Apollonas, Naxos. The water really is that blue over there.

One thing I regret about coming home early is that I never got to tour a Greek apiary. While we were in the islands, I spied a large apiary and asked our friends, Stavros and Anda, who know everyone and everything about Naxos, about island apiculture. Stavros promised to talk to one of his friends and arrange a visit for me. Alas, we left on short notice, and I missed my opportunity.

Even though one can still see villagers on donkey,
I like how shepherding has been modernized.
Freshwater spring on Mt. Zas. According to myth, Rhea hid baby Zeus in a cave
on this mountain  so that Cronus wouldn't find him. She placed bleating goats
at the entrance to mask her baby's cries, and bees guarded the entrance
from intruders.
Even though I suffered honeybee withdrawal while were were away, I got my fixes here and there by observing other members of the order Hymenoptera.

John's cousin ordered a lot of seafood appetizers one day.
Turns out that's a sure-fire way to attract wasps. Dozens of them swarmed the table.
Half of our time there was spent on Naxos. Naxos is unusual in that it is the only island in the Cyclades with freshwater springs. In fact, it also has a huge freshwater reservoir (which was three-quarters empty when we were there) and supplies other islands with water. Because it has plenty of this precious resource, Naxos is a huge agricultural center. Of course, this description is probably misleading. When I think of farms, I think of the lush green acres here in New England or in the Midwest where I spent so much time as a child. Even on Naxos, the climate is so arid that patches of green fields and heavily-watered soccer fields never failed to surprise and delight me. However, it's quite wonderful how life has a way of bursting through the cracks and hanging on. Here and there, I'd spy a few poppies, wild thyme and oregano, mountain tea, etc. Wherever these hardy plants found a bit of water, they'd bloom, and wasps and bumblebees flocked to them.








My favorites were the huge black bumblebees (like carpenter bees, but bigger) that looked like flying olives. Sadly, I don't know what they are called or their exact species name, and nobody could tell me. They were so pretty, though -- huge and fuzzy with iridescent purplish-bluish wings. I must have taken a jillion photos of them, but I just couldn't get a good one.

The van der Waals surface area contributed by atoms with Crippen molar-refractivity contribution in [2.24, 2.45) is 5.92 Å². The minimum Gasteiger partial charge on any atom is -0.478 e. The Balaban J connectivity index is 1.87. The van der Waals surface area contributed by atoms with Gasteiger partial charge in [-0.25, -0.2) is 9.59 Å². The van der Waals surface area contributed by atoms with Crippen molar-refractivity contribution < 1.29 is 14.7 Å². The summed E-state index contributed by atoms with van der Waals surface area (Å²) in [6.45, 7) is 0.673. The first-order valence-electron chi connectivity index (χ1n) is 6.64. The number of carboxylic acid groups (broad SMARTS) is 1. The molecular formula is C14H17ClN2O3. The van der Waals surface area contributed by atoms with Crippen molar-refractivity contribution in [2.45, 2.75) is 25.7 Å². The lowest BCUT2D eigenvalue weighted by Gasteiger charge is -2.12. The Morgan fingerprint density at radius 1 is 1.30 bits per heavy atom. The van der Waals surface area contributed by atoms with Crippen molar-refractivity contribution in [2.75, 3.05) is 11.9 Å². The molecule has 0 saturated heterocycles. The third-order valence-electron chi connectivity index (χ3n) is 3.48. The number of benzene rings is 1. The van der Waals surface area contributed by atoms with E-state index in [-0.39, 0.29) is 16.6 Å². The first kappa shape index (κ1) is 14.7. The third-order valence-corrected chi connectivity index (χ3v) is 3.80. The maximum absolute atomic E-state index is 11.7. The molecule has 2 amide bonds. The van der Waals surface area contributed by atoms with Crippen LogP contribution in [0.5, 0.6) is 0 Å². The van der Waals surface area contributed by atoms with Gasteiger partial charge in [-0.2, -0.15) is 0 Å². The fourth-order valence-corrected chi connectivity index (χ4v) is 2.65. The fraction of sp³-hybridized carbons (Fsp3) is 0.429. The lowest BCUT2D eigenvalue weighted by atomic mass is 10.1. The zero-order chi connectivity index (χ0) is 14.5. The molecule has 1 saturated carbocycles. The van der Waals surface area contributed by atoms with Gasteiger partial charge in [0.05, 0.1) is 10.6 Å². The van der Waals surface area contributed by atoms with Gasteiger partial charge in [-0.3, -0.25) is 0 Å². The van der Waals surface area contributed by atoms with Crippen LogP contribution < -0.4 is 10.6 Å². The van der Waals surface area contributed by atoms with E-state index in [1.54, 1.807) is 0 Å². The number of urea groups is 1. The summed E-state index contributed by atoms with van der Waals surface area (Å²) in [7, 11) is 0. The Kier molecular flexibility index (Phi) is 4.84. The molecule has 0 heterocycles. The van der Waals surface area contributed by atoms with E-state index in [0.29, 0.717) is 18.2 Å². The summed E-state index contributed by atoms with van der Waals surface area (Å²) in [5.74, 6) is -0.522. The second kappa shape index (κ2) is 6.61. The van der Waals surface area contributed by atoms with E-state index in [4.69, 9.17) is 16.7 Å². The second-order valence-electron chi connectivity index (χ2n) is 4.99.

Sorry, this was the best I could do.
One of the awesome things about having a hobby is that everyone becomes an enabler. Over the last two years, I've received lots of bee-related presents from people -- bumper stickers, books, mugs, etc. To tell the truth, I love it! It was no different in Greece where my lovely newly-found family (the newly found part is a another story for another day) welcomed me with gifts of thyme honey and sweets like sesame seeds and honey. They also introduced me to an island spirit called rakomelo (stress on the first "o"). Essentially, it is a honey-sweetened raki, a drink made by distilling the skins & seeds that are leftover from pressing grapes for wine. Plain raki has very little flavor, but it's strong enough to wake the dead. Often, though, raki is flavored with something like anise, spices, or honey. These jazzed up rakis go down much more smoothly.

A view of Stavros and Anda's windmill.
Stavros and Anda are the delightful couple who introduced me to rakomelo.
Anyway, in case you were wondering, I haven't perished over the Atlantic somewhere. However, it's 6 am, and I'm so jet-lagged that I can't decide whether to say "Καλημέρα" (Kalimera -- good morning) or "Καληνύχτα" (kalinykhta -- good night). I am home, though, and there will definitely be an inspection report coming soon.

I think Psipsina here has the right idea.